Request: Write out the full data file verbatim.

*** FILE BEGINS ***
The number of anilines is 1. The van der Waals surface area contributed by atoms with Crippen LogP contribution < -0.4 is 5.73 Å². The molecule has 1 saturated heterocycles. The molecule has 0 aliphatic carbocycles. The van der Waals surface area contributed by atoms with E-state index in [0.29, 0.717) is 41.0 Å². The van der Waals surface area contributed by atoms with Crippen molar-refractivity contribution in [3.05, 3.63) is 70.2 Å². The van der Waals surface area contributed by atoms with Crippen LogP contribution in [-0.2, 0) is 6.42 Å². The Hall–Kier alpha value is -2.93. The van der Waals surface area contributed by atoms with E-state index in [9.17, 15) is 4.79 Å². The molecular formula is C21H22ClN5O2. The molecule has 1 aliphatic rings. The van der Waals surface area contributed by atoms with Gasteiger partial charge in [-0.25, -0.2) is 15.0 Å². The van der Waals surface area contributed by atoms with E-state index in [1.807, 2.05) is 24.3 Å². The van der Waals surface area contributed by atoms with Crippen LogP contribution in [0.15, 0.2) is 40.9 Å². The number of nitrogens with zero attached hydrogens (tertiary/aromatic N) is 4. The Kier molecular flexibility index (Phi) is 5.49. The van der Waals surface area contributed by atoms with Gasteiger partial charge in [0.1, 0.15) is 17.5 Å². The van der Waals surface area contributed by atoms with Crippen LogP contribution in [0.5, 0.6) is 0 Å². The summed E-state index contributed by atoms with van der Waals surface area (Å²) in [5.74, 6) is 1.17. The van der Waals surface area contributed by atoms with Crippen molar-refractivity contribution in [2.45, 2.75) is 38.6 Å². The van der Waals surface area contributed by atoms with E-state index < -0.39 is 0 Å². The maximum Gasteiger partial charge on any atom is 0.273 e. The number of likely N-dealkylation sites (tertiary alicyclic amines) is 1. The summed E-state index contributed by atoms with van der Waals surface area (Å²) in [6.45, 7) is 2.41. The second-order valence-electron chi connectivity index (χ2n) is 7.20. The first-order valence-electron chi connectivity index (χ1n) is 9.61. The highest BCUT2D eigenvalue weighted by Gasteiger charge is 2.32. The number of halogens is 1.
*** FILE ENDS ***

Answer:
The number of anilines is 1. The van der Waals surface area contributed by atoms with Crippen LogP contribution < -0.4 is 5.73 Å². The molecule has 1 saturated heterocycles. The molecule has 0 aliphatic carbocycles. The van der Waals surface area contributed by atoms with E-state index in [0.29, 0.717) is 41.0 Å². The van der Waals surface area contributed by atoms with Crippen molar-refractivity contribution in [3.05, 3.63) is 70.2 Å². The van der Waals surface area contributed by atoms with Crippen LogP contribution in [-0.2, 0) is 6.42 Å². The Hall–Kier alpha value is -2.93. The van der Waals surface area contributed by atoms with E-state index in [9.17, 15) is 4.79 Å². The molecular formula is C21H22ClN5O2. The molecule has 1 aliphatic rings. The van der Waals surface area contributed by atoms with Gasteiger partial charge in [-0.25, -0.2) is 15.0 Å². The van der Waals surface area contributed by atoms with E-state index in [1.807, 2.05) is 24.3 Å². The van der Waals surface area contributed by atoms with Crippen LogP contribution in [0.15, 0.2) is 40.9 Å². The number of nitrogens with zero attached hydrogens (tertiary/aromatic N) is 4. The Kier molecular flexibility index (Phi) is 5.49. The van der Waals surface area contributed by atoms with Gasteiger partial charge in [0.1, 0.15) is 17.5 Å². The van der Waals surface area contributed by atoms with Crippen LogP contribution in [0.5, 0.6) is 0 Å². The summed E-state index contributed by atoms with van der Waals surface area (Å²) in [5.74, 6) is 1.17. The van der Waals surface area contributed by atoms with Crippen molar-refractivity contribution in [2.45, 2.75) is 38.6 Å². The van der Waals surface area contributed by atoms with E-state index < -0.39 is 0 Å². The maximum Gasteiger partial charge on any atom is 0.273 e. The number of likely N-dealkylation sites (tertiary alicyclic amines) is 1. The summed E-state index contributed by atoms with van der Waals surface area (Å²) in [6.45, 7) is 2.41. The second-order valence-electron chi connectivity index (χ2n) is 7.20. The first-order valence-electron chi connectivity index (χ1n) is 9.61. The highest BCUT2D eigenvalue weighted by Gasteiger charge is 2.32. The number of halogens is 1.